Tag Archives: tim cook

Apple files SEC Report, detailing executive team income for 2014

On January 22, Apple filed a report to the Securities and Exchange Commission (SEC) in which it detailed the monetary and equity compensations that have been paid to the top ranking company executives. According to the report, which is available for online viewing here, Tim Cook took home $9.2 million which is twice as much as last year. While the basic salary of Apple’s CEO was $1.75 million, he was also awarded a non-equity incentive compensation of $7.45 million.

Peter Oppenheimer, the company’s former Senior Vice President and Chief Financial Officer, had a base salary of a little under a million and $3.4 million in incentives for a total of $4.5 million. His successor, Luca Maestri, started off with a base salary of $711.211, an incentive package of $1.6 million and $11.3 million in Apple stock. This made his total income for the year a little over $14 million.

Often seen on the keynote stage, Eddie Cue was awarded a total of $24.4 million. With a base salary just shy of one million, Apple’s Senior Vice President of Internet Software and Services was given an additional $3.4 million in non-equity incentives as well as $20 million in stock. The Senior Vice President of Operations, Jeff Williams, saw a very similar reward for his work – a total of $24.4 million. Starting off with a base salary just under one million, he was given a non-equity incentive compensation of $3.4 million as well as $20 million in stock.

Source: SEC

The newest addition to company’s executive team, Angela Ahrendts started her career at Apple with a base salary of $411.538, a $500.000 bonus, a non-equity incentive plan compensation of $1.6 million and a whopping $70 million in Apple stock. Leaving her old position as the CEO of the luxury clothing company Burberry, Ms Ahrendts joined the Cupertino team in May of last year as the Senior Vice President of Retail and Online Stores, becoming the first female in Apple’s top ranks and making $73.3 million in the process.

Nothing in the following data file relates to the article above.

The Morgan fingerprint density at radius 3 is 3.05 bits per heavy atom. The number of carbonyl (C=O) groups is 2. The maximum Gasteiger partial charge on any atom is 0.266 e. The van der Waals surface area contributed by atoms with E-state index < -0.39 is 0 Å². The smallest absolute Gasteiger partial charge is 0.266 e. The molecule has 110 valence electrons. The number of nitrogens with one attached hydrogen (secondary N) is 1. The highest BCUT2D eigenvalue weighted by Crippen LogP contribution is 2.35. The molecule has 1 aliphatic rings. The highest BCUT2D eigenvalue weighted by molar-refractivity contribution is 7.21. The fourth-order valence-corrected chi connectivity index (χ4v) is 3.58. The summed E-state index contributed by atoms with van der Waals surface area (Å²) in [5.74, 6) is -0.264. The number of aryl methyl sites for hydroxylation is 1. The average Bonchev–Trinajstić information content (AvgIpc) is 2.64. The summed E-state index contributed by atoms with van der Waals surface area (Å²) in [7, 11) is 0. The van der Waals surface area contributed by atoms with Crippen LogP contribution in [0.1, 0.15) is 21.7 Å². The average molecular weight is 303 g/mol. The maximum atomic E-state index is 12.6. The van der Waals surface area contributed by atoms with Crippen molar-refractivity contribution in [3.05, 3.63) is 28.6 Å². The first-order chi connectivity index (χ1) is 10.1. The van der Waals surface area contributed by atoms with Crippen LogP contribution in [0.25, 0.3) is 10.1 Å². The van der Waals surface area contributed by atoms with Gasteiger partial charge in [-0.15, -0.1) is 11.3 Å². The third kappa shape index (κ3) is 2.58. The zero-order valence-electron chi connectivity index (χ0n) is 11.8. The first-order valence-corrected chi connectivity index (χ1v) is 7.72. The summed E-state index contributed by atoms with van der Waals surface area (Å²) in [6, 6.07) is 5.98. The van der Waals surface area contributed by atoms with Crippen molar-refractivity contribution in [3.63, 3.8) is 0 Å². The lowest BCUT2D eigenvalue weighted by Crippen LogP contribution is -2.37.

If you haven’t paid (pardon the pun) much attention to the earnings of Apple’s top executives, you may be surprised to find out that Tim Cook, the CEO, isn’t the one getting the most money this year. In fact, he’s fifth on the list. And to make things even more bizarre, the newcomer Ms Ahrendts made eight times more. There is, of course, a perfectly reasonable explanation for the difference in numbers: whenever a new employee starts his or her contract, they are given restricted stock units (RSUs). These are stocks that become unlocked over time as the contract of the person progresses. For example, in previous CES filings we can see that Tim Cook was awarded an astonishing $376 million in stocks alone when he was named CEO back in 2011.

That explains compensations of Angela Ahrendts and Luca Maestri, but what about Jeff Williams and Eddie Cue? They both received $20 million in stock despite being with the company for a while. It comes down to talent retention. As observed by John Gruber of Daring Fireball and Guy English, since the release of the iPhone and iPad, many very talented people have left Apple in search of the next big thing. In that sense, it is perfectly understandable why Apple would attempt to retain its most talented employees by giving them more money and stocks, making them literally invested in the company.

Tim Cook urges companies to share their carbon footprint

Apple’s CEO Tim Cook is an innovative voice that is quickly listened to by many when he speaks. So, when Tim Cook spoke at the UN Climate summit in NYC admonishing companies to make a larger gesture and show the environmental impact their products have, many of these companies were listening. Cook mentioned that, “the time for inaction had passed”.

Cook has called on these companies to be more transparent with their customers by sharing with them the cost of their company’s sustainability efforts. This will in turn, help customers make more informed decisions about the companies they purchase their technology from, and chose the ones that have more of a global perspective on climate and the effects their products have on the environment. There was a time when a conservative investor in Apple suggested this same thing to Cook, and Cook responded angrily. Now, he’s embracing this same transparency.

Cook wants Apple to do their part to help the environment and address the concerns of the customers and the environment. He urges,

“Companies have to communicate to consumers about what they are selling, and they have to do it in a way that incorporates the whole of their footprint, not just one piece of it, that they are looking good.”